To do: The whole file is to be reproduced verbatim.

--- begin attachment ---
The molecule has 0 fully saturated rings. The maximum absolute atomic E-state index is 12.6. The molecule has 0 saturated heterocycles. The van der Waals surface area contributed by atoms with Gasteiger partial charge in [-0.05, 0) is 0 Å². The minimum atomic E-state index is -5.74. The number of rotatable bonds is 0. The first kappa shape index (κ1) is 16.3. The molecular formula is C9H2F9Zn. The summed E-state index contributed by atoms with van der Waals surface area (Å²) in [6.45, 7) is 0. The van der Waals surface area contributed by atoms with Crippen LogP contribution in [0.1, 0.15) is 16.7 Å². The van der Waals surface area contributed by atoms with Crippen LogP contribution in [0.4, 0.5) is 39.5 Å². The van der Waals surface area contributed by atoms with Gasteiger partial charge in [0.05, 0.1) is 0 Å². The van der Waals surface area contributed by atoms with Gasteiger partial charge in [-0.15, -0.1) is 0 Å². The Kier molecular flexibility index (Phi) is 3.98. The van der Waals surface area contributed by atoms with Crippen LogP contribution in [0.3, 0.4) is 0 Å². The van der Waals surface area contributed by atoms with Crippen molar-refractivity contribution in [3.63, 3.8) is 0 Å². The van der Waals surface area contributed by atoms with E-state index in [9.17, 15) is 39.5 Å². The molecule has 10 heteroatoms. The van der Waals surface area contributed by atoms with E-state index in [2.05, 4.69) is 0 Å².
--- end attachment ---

The molecule has 0 fully saturated rings. The maximum absolute atomic E-state index is 12.6. The molecule has 0 saturated heterocycles. The van der Waals surface area contributed by atoms with Gasteiger partial charge in [-0.05, 0) is 0 Å². The minimum atomic E-state index is -5.74. The number of rotatable bonds is 0. The first kappa shape index (κ1) is 16.3. The molecular formula is C9H2F9Zn. The summed E-state index contributed by atoms with van der Waals surface area (Å²) in [6.45, 7) is 0. The van der Waals surface area contributed by atoms with Crippen LogP contribution in [0.1, 0.15) is 16.7 Å². The van der Waals surface area contributed by atoms with Crippen LogP contribution in [0.4, 0.5) is 39.5 Å². The van der Waals surface area contributed by atoms with Gasteiger partial charge in [0.05, 0.1) is 0 Å². The van der Waals surface area contributed by atoms with Gasteiger partial charge in [-0.15, -0.1) is 0 Å². The Kier molecular flexibility index (Phi) is 3.98. The van der Waals surface area contributed by atoms with Crippen LogP contribution in [0.3, 0.4) is 0 Å². The van der Waals surface area contributed by atoms with Crippen molar-refractivity contribution in [3.63, 3.8) is 0 Å². The van der Waals surface area contributed by atoms with E-state index in [9.17, 15) is 39.5 Å². The molecule has 10 heteroatoms. The van der Waals surface area contributed by atoms with E-state index in [2.05, 4.69) is 0 Å².